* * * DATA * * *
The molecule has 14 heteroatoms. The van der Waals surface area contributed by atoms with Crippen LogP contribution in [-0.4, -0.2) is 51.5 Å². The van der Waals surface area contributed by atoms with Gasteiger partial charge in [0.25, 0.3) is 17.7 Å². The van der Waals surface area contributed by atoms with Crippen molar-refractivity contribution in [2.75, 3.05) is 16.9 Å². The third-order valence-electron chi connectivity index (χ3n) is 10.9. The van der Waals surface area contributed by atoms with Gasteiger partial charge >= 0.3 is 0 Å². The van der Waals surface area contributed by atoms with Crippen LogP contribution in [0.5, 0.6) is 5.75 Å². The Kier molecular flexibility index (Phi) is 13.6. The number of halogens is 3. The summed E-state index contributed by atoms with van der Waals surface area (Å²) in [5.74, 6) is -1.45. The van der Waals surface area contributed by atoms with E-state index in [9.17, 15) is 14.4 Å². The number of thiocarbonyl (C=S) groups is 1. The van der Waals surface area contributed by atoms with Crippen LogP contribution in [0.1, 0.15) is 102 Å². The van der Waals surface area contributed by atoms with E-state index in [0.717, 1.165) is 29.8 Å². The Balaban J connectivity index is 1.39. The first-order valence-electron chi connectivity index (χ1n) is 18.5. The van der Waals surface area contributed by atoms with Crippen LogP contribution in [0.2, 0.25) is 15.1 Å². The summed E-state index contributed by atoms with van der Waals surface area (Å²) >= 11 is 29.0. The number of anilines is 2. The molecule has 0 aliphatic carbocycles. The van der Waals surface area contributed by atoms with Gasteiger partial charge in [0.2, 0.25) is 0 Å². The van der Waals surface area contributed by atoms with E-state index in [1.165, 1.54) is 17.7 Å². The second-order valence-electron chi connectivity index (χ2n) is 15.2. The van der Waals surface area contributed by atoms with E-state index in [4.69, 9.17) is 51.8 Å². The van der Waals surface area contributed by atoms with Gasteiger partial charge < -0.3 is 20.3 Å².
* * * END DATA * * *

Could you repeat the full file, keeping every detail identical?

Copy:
The molecule has 14 heteroatoms. The van der Waals surface area contributed by atoms with Crippen LogP contribution in [-0.4, -0.2) is 51.5 Å². The van der Waals surface area contributed by atoms with Gasteiger partial charge in [0.25, 0.3) is 17.7 Å². The van der Waals surface area contributed by atoms with Crippen molar-refractivity contribution in [2.75, 3.05) is 16.9 Å². The third-order valence-electron chi connectivity index (χ3n) is 10.9. The van der Waals surface area contributed by atoms with Gasteiger partial charge >= 0.3 is 0 Å². The van der Waals surface area contributed by atoms with Crippen LogP contribution in [0.5, 0.6) is 5.75 Å². The Kier molecular flexibility index (Phi) is 13.6. The number of halogens is 3. The summed E-state index contributed by atoms with van der Waals surface area (Å²) in [5.74, 6) is -1.45. The van der Waals surface area contributed by atoms with E-state index in [9.17, 15) is 14.4 Å². The number of thiocarbonyl (C=S) groups is 1. The van der Waals surface area contributed by atoms with Crippen LogP contribution in [0.1, 0.15) is 102 Å². The van der Waals surface area contributed by atoms with E-state index in [0.717, 1.165) is 29.8 Å². The Balaban J connectivity index is 1.39. The first-order valence-electron chi connectivity index (χ1n) is 18.5. The van der Waals surface area contributed by atoms with Crippen LogP contribution in [0.2, 0.25) is 15.1 Å². The summed E-state index contributed by atoms with van der Waals surface area (Å²) >= 11 is 29.0. The number of anilines is 2. The molecule has 0 aliphatic carbocycles. The van der Waals surface area contributed by atoms with Gasteiger partial charge in [0.2, 0.25) is 0 Å². The van der Waals surface area contributed by atoms with E-state index in [1.165, 1.54) is 17.7 Å². The second-order valence-electron chi connectivity index (χ2n) is 15.2. The van der Waals surface area contributed by atoms with E-state index in [4.69, 9.17) is 51.8 Å². The van der Waals surface area contributed by atoms with Gasteiger partial charge < -0.3 is 20.3 Å².